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Mon August 22, 2011
Fewer town hall meetings, less face time with lawmakers
Town hall meetings give voters the chance to come face to face with the politicians who represent them. Recently, most of Michigan’s seventeen U.S. Senate and House members have been steering clear of town hall meetings.
Instead some Congressional members are turning to tele-town hall meetings where they can talk over the phone with constituents. In these settings people can also send emails or use social media such as Twitter to ask questions or give comments.
In this interview Kathy Barks Hoffman, Lansing Correspondent of the Associated Press says:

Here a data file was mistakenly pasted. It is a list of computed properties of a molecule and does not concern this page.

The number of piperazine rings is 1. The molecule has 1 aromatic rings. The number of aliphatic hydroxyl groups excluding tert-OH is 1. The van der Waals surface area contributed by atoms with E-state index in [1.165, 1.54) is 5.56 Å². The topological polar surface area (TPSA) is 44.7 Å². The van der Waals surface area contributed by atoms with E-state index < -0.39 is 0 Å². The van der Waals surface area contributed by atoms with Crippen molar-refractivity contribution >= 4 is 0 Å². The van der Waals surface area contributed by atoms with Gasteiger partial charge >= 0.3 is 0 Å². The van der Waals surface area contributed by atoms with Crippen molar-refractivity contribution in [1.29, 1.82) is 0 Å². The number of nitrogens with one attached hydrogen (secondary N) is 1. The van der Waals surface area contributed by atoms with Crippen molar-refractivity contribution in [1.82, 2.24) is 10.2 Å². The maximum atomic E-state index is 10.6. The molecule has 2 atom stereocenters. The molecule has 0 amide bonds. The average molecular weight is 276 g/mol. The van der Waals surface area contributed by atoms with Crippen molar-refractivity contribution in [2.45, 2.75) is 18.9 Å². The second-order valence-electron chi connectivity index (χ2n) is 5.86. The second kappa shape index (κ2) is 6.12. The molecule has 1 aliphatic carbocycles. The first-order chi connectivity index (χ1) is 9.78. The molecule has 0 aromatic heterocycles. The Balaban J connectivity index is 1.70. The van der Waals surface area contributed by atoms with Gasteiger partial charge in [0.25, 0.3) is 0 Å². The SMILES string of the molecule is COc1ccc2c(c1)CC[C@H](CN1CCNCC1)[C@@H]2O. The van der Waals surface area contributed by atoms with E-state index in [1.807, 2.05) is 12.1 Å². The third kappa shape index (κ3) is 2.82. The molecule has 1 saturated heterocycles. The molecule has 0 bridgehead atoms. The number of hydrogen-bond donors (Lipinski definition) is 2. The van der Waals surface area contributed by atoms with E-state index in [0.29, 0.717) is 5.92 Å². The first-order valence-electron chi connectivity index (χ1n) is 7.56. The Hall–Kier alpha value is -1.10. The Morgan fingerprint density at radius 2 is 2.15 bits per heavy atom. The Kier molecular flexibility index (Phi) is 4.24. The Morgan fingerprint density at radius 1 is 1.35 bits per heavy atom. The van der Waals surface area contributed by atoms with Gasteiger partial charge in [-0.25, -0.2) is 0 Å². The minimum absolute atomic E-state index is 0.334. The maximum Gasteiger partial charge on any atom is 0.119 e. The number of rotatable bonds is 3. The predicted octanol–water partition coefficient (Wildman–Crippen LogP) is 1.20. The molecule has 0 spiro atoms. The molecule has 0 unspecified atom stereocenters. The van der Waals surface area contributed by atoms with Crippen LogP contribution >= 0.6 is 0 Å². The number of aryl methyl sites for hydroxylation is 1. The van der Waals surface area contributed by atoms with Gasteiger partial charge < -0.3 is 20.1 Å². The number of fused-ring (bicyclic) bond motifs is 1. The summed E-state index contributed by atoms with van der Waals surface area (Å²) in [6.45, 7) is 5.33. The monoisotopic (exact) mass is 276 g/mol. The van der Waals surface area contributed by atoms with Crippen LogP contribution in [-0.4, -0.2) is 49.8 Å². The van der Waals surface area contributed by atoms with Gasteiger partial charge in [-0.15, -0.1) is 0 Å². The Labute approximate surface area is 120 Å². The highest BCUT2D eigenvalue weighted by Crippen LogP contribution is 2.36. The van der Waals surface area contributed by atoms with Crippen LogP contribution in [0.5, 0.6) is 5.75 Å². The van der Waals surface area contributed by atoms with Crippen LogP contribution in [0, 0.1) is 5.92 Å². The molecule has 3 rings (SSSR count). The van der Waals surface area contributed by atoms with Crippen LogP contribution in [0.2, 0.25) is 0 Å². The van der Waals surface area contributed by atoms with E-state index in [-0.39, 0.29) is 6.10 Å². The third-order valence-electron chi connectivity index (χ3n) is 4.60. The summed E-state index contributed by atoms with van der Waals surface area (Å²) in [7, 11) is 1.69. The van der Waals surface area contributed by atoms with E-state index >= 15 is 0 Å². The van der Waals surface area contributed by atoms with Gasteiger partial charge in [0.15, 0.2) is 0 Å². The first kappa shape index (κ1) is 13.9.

I think a lot of Congressional members know that voters are not happy with them, that's what the polls show, and I think they are a little reluctant to go head to head [with voters].
Barks Hoffman in an article today writes:
Some are meeting with constituents in remote places far from the major media spotlights. Others are addressing only events that promise a friendly audience, or that charge a fee to attend.
Over the last few years some town hall meetings have been disrupted by people who were upset with lawmakers. Barks Hoffman says tele-town halls give politicians more controls over who attends.
-Mercedes Mejia, Michigan Radio News
Election 2010: Debate-gate